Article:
void E_WINDOW::set_height( int height )
{
RECT rect;
GetWindowRect( hWnd, &rect );
SetWindowPos( hWnd, NULL, rect.left, rect.top, (rect.right - rect.left), height, NULL);
SwapChain->Resize();
}

int E_WINDOW::get_height()
{
RECT rect;
GetWindowRect( hWnd, &rect );
return rect.bottom - rect.top;
}

void E_WINDOW::set_visible( bool visible )
{
long style = GetWindowLongPtr(hWnd, GWL_STYLE);
bool isset = !!(style & WS_VISIBLE);
if (visible)
{
if (!isset)
{
SetWindowLongPtr( hWnd, GWL_STYLE, style | WS_VISIBLE );
SetWindowPos( hWnd, NULL, 0, 0, 0, 0, SWP_NOZORDER | SWP_NOMOVE | SWP_NOSIZE | SWP_NOACTIVATE | SWP_DRAWFRAME );
}
}
else
{
if (isset)
{
SetWindowLongPtr( hWnd, GWL_STYLE, style & ~WS_VISIBLE );
SetWindowPos( hWnd, NULL, 0, 0, 0, 0, SWP_NOZORDER | SWP_NOMOVE | SWP_NOSIZE | SWP_NOACTIVATE | SWP_DRAWFRAME );
}
}
}

bool E_WINDOW::get_visible()
{
long style = GetWindowLongPtr(hWnd, GWL_STYLE);
bool isset = !!(style & WS_VISIBLE);
return isset;
}

void E_WINDOW::set_maximize( bool maximize )
{
long style = GetWindowLongPtr(hWnd, GWL_STYLE);
bool isset = !!(style & WS_MAXIMIZEBOX);
if (maximize)
{
if (!isset)
{
SetWindowLongPtr( hWnd, GWL_STYLE, style | WS_MAXIMIZEBOX );
SetWindowPos( hWnd, NULL, 0, 0, 0, 0, SWP_NOZORDER | SWP_NOMOVE | SWP_NOSIZE | SWP_NOACTIVATE | SWP_DRAWFRAME );
}
}
else
{
if (isset)
{
SetWindowLongPtr( hWnd, GWL_STYLE, style & ~WS_MAXIMIZEBOX );
SetWindowPos( hWnd, NULL, 0, 0, 0, 0, SWP_NOZORDER | SWP_NOMOVE | SWP_NOSIZE | SWP_NOACTIVATE | SWP_DRAWFRAME );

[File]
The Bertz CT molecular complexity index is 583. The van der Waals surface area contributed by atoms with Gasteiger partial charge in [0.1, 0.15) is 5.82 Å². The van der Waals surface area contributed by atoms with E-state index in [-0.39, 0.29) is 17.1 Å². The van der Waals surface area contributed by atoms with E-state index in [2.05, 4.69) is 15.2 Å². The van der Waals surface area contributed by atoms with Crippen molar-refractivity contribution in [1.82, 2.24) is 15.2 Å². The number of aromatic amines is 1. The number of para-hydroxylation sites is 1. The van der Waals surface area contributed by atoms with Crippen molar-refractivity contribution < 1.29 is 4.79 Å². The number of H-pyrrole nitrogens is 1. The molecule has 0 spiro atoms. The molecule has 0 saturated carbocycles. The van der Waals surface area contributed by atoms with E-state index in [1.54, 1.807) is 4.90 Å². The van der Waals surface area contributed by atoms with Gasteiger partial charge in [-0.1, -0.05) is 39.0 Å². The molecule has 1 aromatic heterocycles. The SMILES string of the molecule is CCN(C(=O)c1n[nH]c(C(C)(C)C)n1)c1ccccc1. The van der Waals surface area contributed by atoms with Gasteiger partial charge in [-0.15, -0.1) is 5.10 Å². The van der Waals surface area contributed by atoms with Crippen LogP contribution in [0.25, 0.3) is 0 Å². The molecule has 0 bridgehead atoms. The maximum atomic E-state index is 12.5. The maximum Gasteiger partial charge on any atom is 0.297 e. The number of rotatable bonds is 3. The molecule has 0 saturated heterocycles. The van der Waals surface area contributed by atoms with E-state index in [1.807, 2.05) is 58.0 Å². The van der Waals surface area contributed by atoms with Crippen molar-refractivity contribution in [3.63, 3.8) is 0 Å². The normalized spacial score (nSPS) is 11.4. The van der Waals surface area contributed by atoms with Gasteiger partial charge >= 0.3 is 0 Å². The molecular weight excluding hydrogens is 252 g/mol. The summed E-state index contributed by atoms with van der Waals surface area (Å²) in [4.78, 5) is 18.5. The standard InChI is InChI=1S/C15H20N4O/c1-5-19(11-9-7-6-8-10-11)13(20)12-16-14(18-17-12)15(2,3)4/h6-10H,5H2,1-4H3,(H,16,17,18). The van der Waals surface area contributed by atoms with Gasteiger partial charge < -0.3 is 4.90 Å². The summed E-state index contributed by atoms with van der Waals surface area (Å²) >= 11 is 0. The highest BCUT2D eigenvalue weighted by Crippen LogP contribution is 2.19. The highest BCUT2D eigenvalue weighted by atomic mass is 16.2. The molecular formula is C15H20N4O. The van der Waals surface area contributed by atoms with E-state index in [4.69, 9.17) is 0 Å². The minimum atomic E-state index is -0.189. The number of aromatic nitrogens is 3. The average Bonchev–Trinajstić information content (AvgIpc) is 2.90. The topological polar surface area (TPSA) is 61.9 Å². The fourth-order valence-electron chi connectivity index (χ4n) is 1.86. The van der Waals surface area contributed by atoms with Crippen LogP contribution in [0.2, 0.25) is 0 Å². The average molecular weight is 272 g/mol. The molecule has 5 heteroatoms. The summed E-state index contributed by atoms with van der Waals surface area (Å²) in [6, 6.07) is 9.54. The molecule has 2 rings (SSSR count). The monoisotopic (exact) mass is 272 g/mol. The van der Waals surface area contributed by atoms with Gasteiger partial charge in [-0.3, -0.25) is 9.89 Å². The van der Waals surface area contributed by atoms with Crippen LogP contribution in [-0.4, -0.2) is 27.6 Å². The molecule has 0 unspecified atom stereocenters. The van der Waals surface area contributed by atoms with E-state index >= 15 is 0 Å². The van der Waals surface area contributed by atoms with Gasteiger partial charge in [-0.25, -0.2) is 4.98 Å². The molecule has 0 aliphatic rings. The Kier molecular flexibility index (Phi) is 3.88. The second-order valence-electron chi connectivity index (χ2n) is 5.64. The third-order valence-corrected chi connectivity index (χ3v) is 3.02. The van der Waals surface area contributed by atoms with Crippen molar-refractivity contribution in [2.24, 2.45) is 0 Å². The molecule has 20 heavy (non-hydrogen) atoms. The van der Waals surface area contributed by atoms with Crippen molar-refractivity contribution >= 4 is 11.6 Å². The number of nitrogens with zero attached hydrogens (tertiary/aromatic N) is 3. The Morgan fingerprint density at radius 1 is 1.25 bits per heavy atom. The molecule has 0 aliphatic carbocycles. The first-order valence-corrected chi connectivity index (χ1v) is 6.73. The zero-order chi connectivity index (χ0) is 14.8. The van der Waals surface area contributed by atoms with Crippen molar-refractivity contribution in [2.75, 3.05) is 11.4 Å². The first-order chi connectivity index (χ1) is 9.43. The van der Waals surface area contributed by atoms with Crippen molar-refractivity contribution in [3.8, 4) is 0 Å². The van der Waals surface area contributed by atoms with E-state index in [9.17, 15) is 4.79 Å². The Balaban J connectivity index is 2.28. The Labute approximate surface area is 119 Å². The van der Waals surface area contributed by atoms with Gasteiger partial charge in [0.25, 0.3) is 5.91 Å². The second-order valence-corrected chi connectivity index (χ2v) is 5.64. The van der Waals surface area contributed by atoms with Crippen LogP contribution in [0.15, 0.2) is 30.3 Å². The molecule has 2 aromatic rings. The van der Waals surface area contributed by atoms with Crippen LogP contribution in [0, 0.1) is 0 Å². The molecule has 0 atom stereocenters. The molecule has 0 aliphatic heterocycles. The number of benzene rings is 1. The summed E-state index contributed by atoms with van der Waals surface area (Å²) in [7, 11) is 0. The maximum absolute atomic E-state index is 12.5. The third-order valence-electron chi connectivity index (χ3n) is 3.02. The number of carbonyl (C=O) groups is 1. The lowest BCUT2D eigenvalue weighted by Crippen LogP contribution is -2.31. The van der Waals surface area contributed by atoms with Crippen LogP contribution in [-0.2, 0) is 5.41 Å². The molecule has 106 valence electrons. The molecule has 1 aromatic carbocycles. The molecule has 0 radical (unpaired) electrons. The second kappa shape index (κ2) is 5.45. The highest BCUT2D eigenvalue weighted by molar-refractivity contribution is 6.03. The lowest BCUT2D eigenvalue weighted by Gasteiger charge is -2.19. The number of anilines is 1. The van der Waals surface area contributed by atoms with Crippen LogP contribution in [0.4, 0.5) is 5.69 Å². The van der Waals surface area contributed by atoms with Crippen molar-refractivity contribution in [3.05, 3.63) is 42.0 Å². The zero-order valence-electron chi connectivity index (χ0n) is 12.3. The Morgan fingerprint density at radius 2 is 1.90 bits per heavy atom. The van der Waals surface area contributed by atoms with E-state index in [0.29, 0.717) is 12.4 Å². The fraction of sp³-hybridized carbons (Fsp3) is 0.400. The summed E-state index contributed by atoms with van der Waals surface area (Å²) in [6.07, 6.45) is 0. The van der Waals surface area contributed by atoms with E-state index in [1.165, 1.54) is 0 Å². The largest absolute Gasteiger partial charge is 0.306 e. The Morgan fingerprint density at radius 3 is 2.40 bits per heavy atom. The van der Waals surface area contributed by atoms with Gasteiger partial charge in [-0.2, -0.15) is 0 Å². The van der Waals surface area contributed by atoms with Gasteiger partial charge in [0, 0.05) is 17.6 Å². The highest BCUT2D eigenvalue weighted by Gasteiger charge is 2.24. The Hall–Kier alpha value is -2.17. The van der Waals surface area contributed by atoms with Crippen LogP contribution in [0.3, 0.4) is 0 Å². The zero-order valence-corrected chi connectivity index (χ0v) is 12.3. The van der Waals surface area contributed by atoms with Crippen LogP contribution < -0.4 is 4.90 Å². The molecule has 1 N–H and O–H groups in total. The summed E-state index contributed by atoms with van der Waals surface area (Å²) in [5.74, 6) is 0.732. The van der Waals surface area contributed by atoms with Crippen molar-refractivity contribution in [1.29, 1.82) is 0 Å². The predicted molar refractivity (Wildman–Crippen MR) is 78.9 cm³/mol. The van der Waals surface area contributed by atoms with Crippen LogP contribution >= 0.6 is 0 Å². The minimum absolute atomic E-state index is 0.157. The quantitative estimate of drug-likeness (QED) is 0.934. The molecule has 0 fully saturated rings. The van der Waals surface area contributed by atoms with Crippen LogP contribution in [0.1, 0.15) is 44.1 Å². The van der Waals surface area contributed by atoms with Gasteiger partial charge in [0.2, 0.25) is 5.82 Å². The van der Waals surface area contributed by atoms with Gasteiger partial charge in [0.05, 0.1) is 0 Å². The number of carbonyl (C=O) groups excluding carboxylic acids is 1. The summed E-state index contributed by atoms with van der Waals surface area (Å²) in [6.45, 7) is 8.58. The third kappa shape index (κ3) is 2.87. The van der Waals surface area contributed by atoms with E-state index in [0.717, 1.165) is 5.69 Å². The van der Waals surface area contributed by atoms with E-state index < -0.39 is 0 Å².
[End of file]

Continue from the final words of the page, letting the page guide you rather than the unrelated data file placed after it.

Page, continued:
}
}
}

bool E_WINDOW::get_maximize()
{
long style = GetWindowLongPtr(hWnd, GWL_STYLE);
bool isset = !!(style & WS_MAXIMIZEBOX);
return isset;
}

void E_WINDOW::set_minimize( bool minimize )
{
long style = GetWindowLongPtr(hWnd, GWL_STYLE);
bool isset = !!(style & WS_MINIMIZEBOX);
if (minimize)
{
if (!isset)
{
SetWindowLongPtr( hWnd, GWL_STYLE, style | WS_MINIMIZEBOX );
SetWindowPos( hWnd, NULL, 0, 0, 0, 0, SWP_NOZORDER | SWP_NOMOVE | SWP_NOSIZE | SWP_NOACTIVATE | SWP_DRAWFRAME );
}
}
else
{
if (isset)
{
SetWindowLongPtr( hWnd, GWL_STYLE, style & ~WS_MINIMIZEBOX );
SetWindowPos( hWnd, NULL, 0, 0, 0, 0, SWP_NOZORDER | SWP_NOMOVE | SWP_NOSIZE | SWP_NOACTIVATE | SWP_DRAWFRAME );
}
}
}

bool E_WINDOW::get_minimize()
{
long style = GetWindowLongPtr(hWnd, GWL_STYLE);
bool isset = !!(style & WS_MINIMIZEBOX);
return isset;
}

void E_WINDOW::set_buttons( bool buttons )
{
long style = GetWindowLongPtr(hWnd, GWL_STYLE);
bool isset = !!(style & WS_SYSMENU);
if (buttons)
{
if (!isset)
{
SetWindowLongPtr( hWnd, GWL_STYLE, style | WS_SYSMENU );
SetWindowPos( hWnd, NULL, 0, 0, 0, 0, SWP_NOZORDER | SWP_NOMOVE | SWP_NOSIZE | SWP_NOACTIVATE | SWP_DRAWFRAME );
}
}
else
{
if (isset)
{
SetWindowLongPtr( hWnd, GWL_STYLE, style & ~WS_SYSMENU );
SetWindowPos( hWnd, NULL, 0, 0, 0, 0, SWP_NOZORDER | SWP_NOMOVE | SWP_NOSIZE | SWP_NOACTIVATE | SWP_DRAWFRAME );
}
}
}

bool E_WINDOW::get_buttons()
{
long style = GetWindowLongPtr(hWnd, GWL_STYLE);
bool isset = !!(style & WS_SYSMENU);
return isset;
}

void E_WINDOW::set_caption( bool caption )
{
long style = GetWindowLongPtr(hWnd, GWL_STYLE);
bool isset = !!(style & WS_CAPTION);
if (caption)
{
if (!isset)
{
SetWindowLongPtr( hWnd, GWL_STYLE, style | WS_CAPTION );
SetWindowPos( hWnd, NULL, 0, 0, 0, 0, SWP_NOZORDER | SWP_NOMOVE | SWP_NOSIZE | SWP_NOACTIVATE | SWP_DRAWFRAME );
}
}
else
{
if (isset)
{
SetWindowLongPtr( hWnd, GWL_STYLE, style & ~WS_CAPTION );